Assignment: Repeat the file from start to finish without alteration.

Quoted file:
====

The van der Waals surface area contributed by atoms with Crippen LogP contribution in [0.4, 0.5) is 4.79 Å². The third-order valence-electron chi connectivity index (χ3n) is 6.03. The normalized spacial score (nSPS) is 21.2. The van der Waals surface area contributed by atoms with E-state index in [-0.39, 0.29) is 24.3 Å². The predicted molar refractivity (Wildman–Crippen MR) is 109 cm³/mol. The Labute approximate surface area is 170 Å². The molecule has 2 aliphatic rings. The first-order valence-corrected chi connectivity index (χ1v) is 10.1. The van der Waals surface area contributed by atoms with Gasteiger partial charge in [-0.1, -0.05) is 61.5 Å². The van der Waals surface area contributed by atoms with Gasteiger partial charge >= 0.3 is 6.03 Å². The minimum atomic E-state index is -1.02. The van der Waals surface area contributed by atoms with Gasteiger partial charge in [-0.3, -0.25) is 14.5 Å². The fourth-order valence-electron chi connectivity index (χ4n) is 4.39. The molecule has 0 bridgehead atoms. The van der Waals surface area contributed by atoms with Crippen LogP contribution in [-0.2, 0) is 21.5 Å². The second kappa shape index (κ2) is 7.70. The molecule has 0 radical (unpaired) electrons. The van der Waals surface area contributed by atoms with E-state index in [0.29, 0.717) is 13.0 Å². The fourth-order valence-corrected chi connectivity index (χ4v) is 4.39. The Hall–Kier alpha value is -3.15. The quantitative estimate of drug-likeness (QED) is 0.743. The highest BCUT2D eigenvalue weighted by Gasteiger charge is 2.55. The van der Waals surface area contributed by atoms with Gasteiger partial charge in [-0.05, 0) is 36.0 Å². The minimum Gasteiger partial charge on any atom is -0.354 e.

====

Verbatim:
The van der Waals surface area contributed by atoms with Crippen LogP contribution in [0.4, 0.5) is 4.79 Å². The third-order valence-electron chi connectivity index (χ3n) is 6.03. The normalized spacial score (nSPS) is 21.2. The van der Waals surface area contributed by atoms with E-state index in [-0.39, 0.29) is 24.3 Å². The predicted molar refractivity (Wildman–Crippen MR) is 109 cm³/mol. The Labute approximate surface area is 170 Å². The molecule has 2 aliphatic rings. The first-order valence-corrected chi connectivity index (χ1v) is 10.1. The van der Waals surface area contributed by atoms with Gasteiger partial charge in [-0.1, -0.05) is 61.5 Å². The van der Waals surface area contributed by atoms with Gasteiger partial charge >= 0.3 is 6.03 Å². The minimum atomic E-state index is -1.02. The van der Waals surface area contributed by atoms with Gasteiger partial charge in [-0.3, -0.25) is 14.5 Å². The fourth-order valence-electron chi connectivity index (χ4n) is 4.39. The molecule has 0 bridgehead atoms. The van der Waals surface area contributed by atoms with Crippen LogP contribution in [-0.2, 0) is 21.5 Å². The second kappa shape index (κ2) is 7.70. The molecule has 0 radical (unpaired) electrons. The van der Waals surface area contributed by atoms with E-state index in [0.29, 0.717) is 13.0 Å². The fourth-order valence-corrected chi connectivity index (χ4v) is 4.39. The Hall–Kier alpha value is -3.15. The quantitative estimate of drug-likeness (QED) is 0.743. The highest BCUT2D eigenvalue weighted by Gasteiger charge is 2.55. The van der Waals surface area contributed by atoms with Gasteiger partial charge in [-0.05, 0) is 36.0 Å². The minimum Gasteiger partial charge on any atom is -0.354 e.